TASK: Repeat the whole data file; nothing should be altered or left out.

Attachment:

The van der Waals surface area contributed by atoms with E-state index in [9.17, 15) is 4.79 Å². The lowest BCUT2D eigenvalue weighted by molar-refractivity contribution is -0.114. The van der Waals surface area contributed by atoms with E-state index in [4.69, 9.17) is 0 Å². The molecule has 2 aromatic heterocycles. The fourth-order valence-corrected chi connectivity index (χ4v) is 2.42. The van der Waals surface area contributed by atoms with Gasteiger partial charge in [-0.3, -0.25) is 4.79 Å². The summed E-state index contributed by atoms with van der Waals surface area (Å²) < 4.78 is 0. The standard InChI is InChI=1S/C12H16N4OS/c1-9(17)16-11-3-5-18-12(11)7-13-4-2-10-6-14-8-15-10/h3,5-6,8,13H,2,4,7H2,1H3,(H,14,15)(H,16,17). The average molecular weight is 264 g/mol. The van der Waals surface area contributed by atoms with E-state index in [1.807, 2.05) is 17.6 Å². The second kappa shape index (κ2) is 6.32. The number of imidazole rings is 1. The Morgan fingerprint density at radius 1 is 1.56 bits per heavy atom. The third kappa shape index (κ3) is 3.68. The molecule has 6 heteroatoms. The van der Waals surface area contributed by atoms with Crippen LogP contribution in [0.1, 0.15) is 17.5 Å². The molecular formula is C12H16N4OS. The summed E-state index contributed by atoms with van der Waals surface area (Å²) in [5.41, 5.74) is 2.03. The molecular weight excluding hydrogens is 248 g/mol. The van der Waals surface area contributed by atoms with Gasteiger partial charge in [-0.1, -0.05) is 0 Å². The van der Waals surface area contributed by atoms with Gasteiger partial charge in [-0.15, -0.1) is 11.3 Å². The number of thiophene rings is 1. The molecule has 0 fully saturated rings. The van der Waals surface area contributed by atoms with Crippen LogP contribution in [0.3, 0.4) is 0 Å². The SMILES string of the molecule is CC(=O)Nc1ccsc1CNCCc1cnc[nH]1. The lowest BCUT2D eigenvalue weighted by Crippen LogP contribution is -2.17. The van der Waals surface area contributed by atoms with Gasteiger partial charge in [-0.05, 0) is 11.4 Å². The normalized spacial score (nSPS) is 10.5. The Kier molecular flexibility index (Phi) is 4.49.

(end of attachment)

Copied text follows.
The van der Waals surface area contributed by atoms with E-state index in [9.17, 15) is 4.79 Å². The lowest BCUT2D eigenvalue weighted by molar-refractivity contribution is -0.114. The van der Waals surface area contributed by atoms with E-state index in [4.69, 9.17) is 0 Å². The molecule has 2 aromatic heterocycles. The fourth-order valence-corrected chi connectivity index (χ4v) is 2.42. The van der Waals surface area contributed by atoms with Gasteiger partial charge in [-0.3, -0.25) is 4.79 Å². The summed E-state index contributed by atoms with van der Waals surface area (Å²) < 4.78 is 0. The standard InChI is InChI=1S/C12H16N4OS/c1-9(17)16-11-3-5-18-12(11)7-13-4-2-10-6-14-8-15-10/h3,5-6,8,13H,2,4,7H2,1H3,(H,14,15)(H,16,17). The average molecular weight is 264 g/mol. The van der Waals surface area contributed by atoms with E-state index in [1.807, 2.05) is 17.6 Å². The second kappa shape index (κ2) is 6.32. The number of imidazole rings is 1. The Morgan fingerprint density at radius 1 is 1.56 bits per heavy atom. The third kappa shape index (κ3) is 3.68. The molecule has 6 heteroatoms. The van der Waals surface area contributed by atoms with Crippen LogP contribution in [0.1, 0.15) is 17.5 Å². The molecular formula is C12H16N4OS. The summed E-state index contributed by atoms with van der Waals surface area (Å²) in [5.41, 5.74) is 2.03. The molecular weight excluding hydrogens is 248 g/mol. The van der Waals surface area contributed by atoms with Gasteiger partial charge in [-0.1, -0.05) is 0 Å². The van der Waals surface area contributed by atoms with Gasteiger partial charge in [-0.15, -0.1) is 11.3 Å². The number of thiophene rings is 1. The molecule has 0 fully saturated rings. The van der Waals surface area contributed by atoms with Crippen LogP contribution in [0.3, 0.4) is 0 Å². The SMILES string of the molecule is CC(=O)Nc1ccsc1CNCCc1cnc[nH]1. The lowest BCUT2D eigenvalue weighted by Crippen LogP contribution is -2.17. The van der Waals surface area contributed by atoms with Gasteiger partial charge in [-0.05, 0) is 11.4 Å². The normalized spacial score (nSPS) is 10.5. The Kier molecular flexibility index (Phi) is 4.49.